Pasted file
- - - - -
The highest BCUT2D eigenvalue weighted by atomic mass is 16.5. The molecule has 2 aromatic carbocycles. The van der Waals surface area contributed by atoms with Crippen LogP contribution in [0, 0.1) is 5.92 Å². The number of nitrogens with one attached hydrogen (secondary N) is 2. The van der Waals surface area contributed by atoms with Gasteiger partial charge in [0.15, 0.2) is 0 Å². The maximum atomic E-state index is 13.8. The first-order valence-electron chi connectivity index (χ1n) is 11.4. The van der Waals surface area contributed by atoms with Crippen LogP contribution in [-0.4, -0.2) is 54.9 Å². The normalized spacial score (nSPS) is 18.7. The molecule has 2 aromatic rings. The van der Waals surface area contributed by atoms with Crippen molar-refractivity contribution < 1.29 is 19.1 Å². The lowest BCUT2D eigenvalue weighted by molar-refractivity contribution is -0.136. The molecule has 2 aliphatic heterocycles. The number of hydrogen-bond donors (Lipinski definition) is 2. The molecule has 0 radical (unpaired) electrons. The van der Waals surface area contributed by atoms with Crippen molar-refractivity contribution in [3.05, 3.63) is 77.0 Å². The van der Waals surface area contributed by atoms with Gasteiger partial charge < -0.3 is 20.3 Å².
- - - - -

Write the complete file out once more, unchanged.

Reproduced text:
The highest BCUT2D eigenvalue weighted by atomic mass is 16.5. The molecule has 2 aromatic carbocycles. The van der Waals surface area contributed by atoms with Crippen LogP contribution in [0, 0.1) is 5.92 Å². The number of nitrogens with one attached hydrogen (secondary N) is 2. The van der Waals surface area contributed by atoms with Gasteiger partial charge in [0.15, 0.2) is 0 Å². The maximum atomic E-state index is 13.8. The first-order valence-electron chi connectivity index (χ1n) is 11.4. The van der Waals surface area contributed by atoms with Crippen LogP contribution in [-0.4, -0.2) is 54.9 Å². The normalized spacial score (nSPS) is 18.7. The molecule has 2 aromatic rings. The van der Waals surface area contributed by atoms with Crippen molar-refractivity contribution < 1.29 is 19.1 Å². The lowest BCUT2D eigenvalue weighted by molar-refractivity contribution is -0.136. The molecule has 2 aliphatic heterocycles. The number of hydrogen-bond donors (Lipinski definition) is 2. The molecule has 0 radical (unpaired) electrons. The van der Waals surface area contributed by atoms with Crippen molar-refractivity contribution in [3.05, 3.63) is 77.0 Å². The van der Waals surface area contributed by atoms with Gasteiger partial charge < -0.3 is 20.3 Å².